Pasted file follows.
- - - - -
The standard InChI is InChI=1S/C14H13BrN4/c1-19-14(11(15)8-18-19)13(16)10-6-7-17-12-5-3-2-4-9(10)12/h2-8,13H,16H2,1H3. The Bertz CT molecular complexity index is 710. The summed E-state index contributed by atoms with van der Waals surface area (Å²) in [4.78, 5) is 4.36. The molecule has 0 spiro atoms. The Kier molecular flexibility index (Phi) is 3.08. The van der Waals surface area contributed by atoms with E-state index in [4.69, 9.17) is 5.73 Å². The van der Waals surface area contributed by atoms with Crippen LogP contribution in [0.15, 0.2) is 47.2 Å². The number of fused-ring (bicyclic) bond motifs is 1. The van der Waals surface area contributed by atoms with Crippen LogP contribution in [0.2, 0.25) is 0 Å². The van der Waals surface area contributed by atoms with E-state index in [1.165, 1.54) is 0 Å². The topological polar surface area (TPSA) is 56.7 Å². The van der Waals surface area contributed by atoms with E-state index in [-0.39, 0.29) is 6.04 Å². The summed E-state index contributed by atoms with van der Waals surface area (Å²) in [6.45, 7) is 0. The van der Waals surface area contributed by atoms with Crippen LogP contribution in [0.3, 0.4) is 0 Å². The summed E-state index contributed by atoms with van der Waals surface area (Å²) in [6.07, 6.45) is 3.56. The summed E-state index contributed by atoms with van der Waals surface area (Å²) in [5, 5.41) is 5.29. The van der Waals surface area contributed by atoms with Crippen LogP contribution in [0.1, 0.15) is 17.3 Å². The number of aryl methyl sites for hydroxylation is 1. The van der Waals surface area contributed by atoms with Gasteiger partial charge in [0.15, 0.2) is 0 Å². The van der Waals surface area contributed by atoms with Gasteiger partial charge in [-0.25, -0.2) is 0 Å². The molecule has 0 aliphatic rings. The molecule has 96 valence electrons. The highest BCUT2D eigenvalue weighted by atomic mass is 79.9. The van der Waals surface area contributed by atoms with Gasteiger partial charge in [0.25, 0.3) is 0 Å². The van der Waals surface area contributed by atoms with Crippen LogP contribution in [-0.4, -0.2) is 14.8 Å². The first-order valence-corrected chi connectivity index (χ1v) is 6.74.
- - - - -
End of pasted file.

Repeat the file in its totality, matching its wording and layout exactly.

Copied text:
The standard InChI is InChI=1S/C14H13BrN4/c1-19-14(11(15)8-18-19)13(16)10-6-7-17-12-5-3-2-4-9(10)12/h2-8,13H,16H2,1H3. The Bertz CT molecular complexity index is 710. The summed E-state index contributed by atoms with van der Waals surface area (Å²) in [4.78, 5) is 4.36. The molecule has 0 spiro atoms. The Kier molecular flexibility index (Phi) is 3.08. The van der Waals surface area contributed by atoms with E-state index in [4.69, 9.17) is 5.73 Å². The van der Waals surface area contributed by atoms with Crippen LogP contribution in [0.15, 0.2) is 47.2 Å². The number of fused-ring (bicyclic) bond motifs is 1. The van der Waals surface area contributed by atoms with Crippen LogP contribution in [0.2, 0.25) is 0 Å². The van der Waals surface area contributed by atoms with E-state index in [1.165, 1.54) is 0 Å². The topological polar surface area (TPSA) is 56.7 Å². The van der Waals surface area contributed by atoms with E-state index in [-0.39, 0.29) is 6.04 Å². The summed E-state index contributed by atoms with van der Waals surface area (Å²) in [6.45, 7) is 0. The van der Waals surface area contributed by atoms with Crippen LogP contribution in [0.3, 0.4) is 0 Å². The summed E-state index contributed by atoms with van der Waals surface area (Å²) in [6.07, 6.45) is 3.56. The summed E-state index contributed by atoms with van der Waals surface area (Å²) in [5, 5.41) is 5.29. The van der Waals surface area contributed by atoms with Crippen LogP contribution in [0.1, 0.15) is 17.3 Å². The number of aryl methyl sites for hydroxylation is 1. The van der Waals surface area contributed by atoms with Gasteiger partial charge in [0.15, 0.2) is 0 Å². The van der Waals surface area contributed by atoms with Gasteiger partial charge in [-0.25, -0.2) is 0 Å². The molecule has 0 aliphatic rings. The molecule has 96 valence electrons. The highest BCUT2D eigenvalue weighted by atomic mass is 79.9. The van der Waals surface area contributed by atoms with Gasteiger partial charge in [0.25, 0.3) is 0 Å². The van der Waals surface area contributed by atoms with Crippen LogP contribution in [-0.4, -0.2) is 14.8 Å². The first-order valence-corrected chi connectivity index (χ1v) is 6.74.